I am seeing Brene Brown speak today!!! Holy moly! I am so excited!

Her work is amazing and she talks a lot about vulnerability and wholeheartedness.

If you’ve been following me for a few months or so you would have seen I have a necklace that reads “It’s not love until it’s vulnerable.”

Vulnerability is crucial to a healthy relationship.

And vulnerability has always been something I have struggled with.

I wasn’t surrounded with the safest of people as a kid and into adulthood. I would not pick great partners or friends and the ones I did pick usually ended up hurting me in a significant way.

So I learned to be guarded. I learned that the only person I could count on was myself.

Fast forward to today and I’m still figuring out how to flex my vulnerability muscle and discern who is safe and who isn’t.

Good and healthy relationships won’t last unless there is some vulnerability.

And being assertive is vulnerable.

Sharing how you feel is vulnerable. Setting a boundary is vulnerable. Stating that someone hurt you and you’d prefer they acted differently around you is vulnerable…

Because you’re opening yourself up. You’re making yourself vulnerable and susceptible to ridicule, anger, disappointment, rejection, abandonment, abuse.

And all that is very scary. We try to avoid the above at all costs most of the time!

But where we go astray is that if someone gets angry or disappointed that we were assertive with them, then maybe they don’t have our best interest at heart and that the problem lies with THEM and not US.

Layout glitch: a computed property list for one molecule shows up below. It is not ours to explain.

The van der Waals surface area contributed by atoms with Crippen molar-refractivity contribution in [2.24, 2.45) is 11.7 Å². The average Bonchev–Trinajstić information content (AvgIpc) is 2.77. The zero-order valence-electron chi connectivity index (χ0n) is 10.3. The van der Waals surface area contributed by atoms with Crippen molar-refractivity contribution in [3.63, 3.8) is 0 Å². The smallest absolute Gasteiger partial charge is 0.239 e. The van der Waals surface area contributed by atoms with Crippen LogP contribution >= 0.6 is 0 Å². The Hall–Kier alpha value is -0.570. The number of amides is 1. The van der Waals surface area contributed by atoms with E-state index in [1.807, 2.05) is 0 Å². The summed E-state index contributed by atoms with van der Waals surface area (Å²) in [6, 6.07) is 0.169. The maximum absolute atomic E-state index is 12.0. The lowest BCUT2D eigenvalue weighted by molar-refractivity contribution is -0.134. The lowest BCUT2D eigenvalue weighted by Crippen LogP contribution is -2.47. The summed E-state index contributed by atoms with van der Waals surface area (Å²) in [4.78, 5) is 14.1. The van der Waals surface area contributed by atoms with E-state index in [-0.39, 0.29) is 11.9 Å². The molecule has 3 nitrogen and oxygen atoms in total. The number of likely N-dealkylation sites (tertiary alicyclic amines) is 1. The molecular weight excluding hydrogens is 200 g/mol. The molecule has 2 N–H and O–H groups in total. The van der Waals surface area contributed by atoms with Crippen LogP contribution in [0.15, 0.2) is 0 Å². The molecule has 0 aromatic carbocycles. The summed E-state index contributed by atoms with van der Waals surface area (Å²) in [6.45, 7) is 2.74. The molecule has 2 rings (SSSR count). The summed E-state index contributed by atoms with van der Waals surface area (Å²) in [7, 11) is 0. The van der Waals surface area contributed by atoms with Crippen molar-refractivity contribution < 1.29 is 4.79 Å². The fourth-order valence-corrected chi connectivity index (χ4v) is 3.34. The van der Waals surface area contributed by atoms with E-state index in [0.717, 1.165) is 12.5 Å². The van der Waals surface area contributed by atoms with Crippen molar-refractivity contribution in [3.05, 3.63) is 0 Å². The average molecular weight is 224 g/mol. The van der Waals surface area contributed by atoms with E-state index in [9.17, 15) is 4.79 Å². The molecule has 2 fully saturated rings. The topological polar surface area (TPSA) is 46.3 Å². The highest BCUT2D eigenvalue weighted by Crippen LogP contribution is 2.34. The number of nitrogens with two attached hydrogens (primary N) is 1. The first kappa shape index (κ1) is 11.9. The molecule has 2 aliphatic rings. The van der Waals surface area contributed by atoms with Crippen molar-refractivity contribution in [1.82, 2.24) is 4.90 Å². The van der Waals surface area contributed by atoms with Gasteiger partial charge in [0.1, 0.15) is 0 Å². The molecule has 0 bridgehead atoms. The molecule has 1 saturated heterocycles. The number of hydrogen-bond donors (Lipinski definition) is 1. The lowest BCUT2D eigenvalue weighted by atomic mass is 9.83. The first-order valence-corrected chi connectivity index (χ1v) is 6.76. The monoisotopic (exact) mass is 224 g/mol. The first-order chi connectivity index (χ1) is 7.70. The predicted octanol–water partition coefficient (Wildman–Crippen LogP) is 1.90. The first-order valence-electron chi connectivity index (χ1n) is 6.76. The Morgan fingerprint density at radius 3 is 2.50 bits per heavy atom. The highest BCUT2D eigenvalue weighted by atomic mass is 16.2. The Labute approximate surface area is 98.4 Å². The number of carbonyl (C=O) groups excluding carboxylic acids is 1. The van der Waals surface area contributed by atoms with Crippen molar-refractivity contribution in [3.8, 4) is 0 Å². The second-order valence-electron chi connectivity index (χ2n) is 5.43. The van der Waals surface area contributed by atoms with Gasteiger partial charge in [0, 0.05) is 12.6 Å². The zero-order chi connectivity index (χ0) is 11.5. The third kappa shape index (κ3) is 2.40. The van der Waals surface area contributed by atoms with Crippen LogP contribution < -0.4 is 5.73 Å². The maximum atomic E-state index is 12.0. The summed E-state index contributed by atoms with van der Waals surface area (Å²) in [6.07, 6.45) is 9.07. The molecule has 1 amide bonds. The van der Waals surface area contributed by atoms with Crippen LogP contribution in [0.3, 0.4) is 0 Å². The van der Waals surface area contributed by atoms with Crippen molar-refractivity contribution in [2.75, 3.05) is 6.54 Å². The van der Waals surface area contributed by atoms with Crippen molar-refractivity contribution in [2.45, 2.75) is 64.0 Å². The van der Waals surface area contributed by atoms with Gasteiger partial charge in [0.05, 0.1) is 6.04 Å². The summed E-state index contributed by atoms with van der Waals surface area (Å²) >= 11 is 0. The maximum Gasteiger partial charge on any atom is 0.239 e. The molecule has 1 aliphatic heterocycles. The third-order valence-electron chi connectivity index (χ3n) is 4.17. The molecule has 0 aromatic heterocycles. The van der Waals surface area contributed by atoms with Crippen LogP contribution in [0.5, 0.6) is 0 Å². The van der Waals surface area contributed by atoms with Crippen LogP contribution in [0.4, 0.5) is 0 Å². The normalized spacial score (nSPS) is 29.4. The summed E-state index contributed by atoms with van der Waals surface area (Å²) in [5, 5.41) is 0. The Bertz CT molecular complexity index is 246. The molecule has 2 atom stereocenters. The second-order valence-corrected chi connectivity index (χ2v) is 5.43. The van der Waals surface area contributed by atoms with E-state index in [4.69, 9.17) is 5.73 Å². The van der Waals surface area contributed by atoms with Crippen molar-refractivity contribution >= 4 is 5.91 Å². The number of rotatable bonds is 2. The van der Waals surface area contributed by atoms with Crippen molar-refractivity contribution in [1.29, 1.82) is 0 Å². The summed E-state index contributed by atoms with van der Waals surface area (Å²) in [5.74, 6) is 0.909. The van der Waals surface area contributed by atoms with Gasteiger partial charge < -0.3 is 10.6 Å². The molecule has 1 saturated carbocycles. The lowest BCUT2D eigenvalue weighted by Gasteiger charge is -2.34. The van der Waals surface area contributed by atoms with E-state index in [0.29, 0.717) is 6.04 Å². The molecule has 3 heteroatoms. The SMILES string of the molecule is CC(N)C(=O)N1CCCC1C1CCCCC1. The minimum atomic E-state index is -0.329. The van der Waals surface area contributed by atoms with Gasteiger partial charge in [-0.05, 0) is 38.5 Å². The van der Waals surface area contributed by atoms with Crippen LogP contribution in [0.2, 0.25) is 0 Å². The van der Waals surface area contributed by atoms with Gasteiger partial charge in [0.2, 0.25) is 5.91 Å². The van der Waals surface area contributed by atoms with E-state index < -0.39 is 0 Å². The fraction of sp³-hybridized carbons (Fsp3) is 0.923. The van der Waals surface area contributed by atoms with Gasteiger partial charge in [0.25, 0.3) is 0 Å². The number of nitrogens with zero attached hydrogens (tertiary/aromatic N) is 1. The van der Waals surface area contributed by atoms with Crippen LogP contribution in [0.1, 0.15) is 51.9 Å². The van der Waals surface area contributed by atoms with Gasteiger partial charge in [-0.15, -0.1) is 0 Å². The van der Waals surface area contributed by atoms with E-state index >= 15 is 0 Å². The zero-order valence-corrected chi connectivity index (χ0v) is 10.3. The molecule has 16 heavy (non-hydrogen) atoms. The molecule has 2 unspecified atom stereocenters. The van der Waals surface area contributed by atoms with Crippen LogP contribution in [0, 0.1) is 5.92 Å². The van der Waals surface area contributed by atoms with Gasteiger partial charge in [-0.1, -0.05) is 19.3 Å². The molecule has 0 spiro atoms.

You have the right to be assertive and should have safe relationships with safe people who don’t shame you for being assertive.

And it’s up to you to protect yourself from unsafe people.

Assertiveness is vulnerable and that is how we get to see peoples’ true colors. How they respond to our vulnerability says a lot about them, doesn’t it?

Then you can realize you maybe need to set a stronger boundary, or just file away in the back of your mind that you won’t talk about certain with certain people to protect yourself.

The goal is to find safe relationships where you can say what’s on your mind and how you feel without the risk of them shaming you for it.

That’s a huge part of a healthy relationship.

So do you fully believe that it’s not love until it’s vulnerable?

If you need help identifying toxic relationships, grab my free guidesheet in the side bar. Step #2 is all about toxic relationships.

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